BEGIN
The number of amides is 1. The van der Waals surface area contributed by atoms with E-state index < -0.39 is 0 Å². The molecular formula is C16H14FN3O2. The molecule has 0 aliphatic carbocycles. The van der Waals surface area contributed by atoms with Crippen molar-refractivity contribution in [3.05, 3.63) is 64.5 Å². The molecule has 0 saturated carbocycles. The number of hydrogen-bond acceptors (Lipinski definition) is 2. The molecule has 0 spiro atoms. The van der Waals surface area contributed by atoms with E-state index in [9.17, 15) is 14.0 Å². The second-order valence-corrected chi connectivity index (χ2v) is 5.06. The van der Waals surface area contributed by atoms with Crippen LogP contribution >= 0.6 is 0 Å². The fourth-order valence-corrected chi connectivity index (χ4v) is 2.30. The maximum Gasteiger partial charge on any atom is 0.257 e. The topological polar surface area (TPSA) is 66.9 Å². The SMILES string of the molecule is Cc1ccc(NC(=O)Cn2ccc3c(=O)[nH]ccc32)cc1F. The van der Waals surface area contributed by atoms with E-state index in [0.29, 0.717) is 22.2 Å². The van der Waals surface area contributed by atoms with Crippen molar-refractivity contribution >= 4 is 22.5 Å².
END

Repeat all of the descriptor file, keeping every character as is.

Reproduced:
The number of amides is 1. The van der Waals surface area contributed by atoms with E-state index < -0.39 is 0 Å². The molecular formula is C16H14FN3O2. The molecule has 0 aliphatic carbocycles. The van der Waals surface area contributed by atoms with Crippen molar-refractivity contribution in [3.05, 3.63) is 64.5 Å². The molecule has 0 saturated carbocycles. The number of hydrogen-bond acceptors (Lipinski definition) is 2. The molecule has 0 spiro atoms. The van der Waals surface area contributed by atoms with E-state index in [9.17, 15) is 14.0 Å². The second-order valence-corrected chi connectivity index (χ2v) is 5.06. The van der Waals surface area contributed by atoms with Crippen LogP contribution >= 0.6 is 0 Å². The fourth-order valence-corrected chi connectivity index (χ4v) is 2.30. The maximum Gasteiger partial charge on any atom is 0.257 e. The topological polar surface area (TPSA) is 66.9 Å². The SMILES string of the molecule is Cc1ccc(NC(=O)Cn2ccc3c(=O)[nH]ccc32)cc1F. The van der Waals surface area contributed by atoms with E-state index in [0.29, 0.717) is 22.2 Å². The van der Waals surface area contributed by atoms with Crippen molar-refractivity contribution >= 4 is 22.5 Å².